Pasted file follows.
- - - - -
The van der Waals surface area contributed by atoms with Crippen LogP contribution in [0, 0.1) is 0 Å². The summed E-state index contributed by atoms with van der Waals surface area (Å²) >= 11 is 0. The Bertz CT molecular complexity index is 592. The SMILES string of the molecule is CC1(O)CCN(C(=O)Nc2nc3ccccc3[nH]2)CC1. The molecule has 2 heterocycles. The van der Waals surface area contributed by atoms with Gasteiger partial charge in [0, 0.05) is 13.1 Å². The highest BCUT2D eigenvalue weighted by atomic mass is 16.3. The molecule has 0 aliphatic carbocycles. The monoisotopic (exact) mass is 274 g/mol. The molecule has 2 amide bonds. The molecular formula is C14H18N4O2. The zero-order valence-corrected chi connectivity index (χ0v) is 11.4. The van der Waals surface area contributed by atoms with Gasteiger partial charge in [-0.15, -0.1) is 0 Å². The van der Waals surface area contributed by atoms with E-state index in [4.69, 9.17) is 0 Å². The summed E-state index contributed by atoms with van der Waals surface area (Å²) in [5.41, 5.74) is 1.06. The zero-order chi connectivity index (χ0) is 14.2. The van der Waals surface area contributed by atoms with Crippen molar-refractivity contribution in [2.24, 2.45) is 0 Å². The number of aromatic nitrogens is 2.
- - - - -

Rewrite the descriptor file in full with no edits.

The van der Waals surface area contributed by atoms with Crippen LogP contribution in [0, 0.1) is 0 Å². The summed E-state index contributed by atoms with van der Waals surface area (Å²) >= 11 is 0. The Bertz CT molecular complexity index is 592. The SMILES string of the molecule is CC1(O)CCN(C(=O)Nc2nc3ccccc3[nH]2)CC1. The molecule has 2 heterocycles. The van der Waals surface area contributed by atoms with Gasteiger partial charge in [0, 0.05) is 13.1 Å². The highest BCUT2D eigenvalue weighted by atomic mass is 16.3. The molecule has 0 aliphatic carbocycles. The monoisotopic (exact) mass is 274 g/mol. The molecule has 2 amide bonds. The molecular formula is C14H18N4O2. The zero-order valence-corrected chi connectivity index (χ0v) is 11.4. The van der Waals surface area contributed by atoms with Gasteiger partial charge in [-0.15, -0.1) is 0 Å². The van der Waals surface area contributed by atoms with E-state index in [4.69, 9.17) is 0 Å². The summed E-state index contributed by atoms with van der Waals surface area (Å²) in [5.41, 5.74) is 1.06. The zero-order chi connectivity index (χ0) is 14.2. The van der Waals surface area contributed by atoms with Crippen molar-refractivity contribution in [2.24, 2.45) is 0 Å². The number of aromatic nitrogens is 2.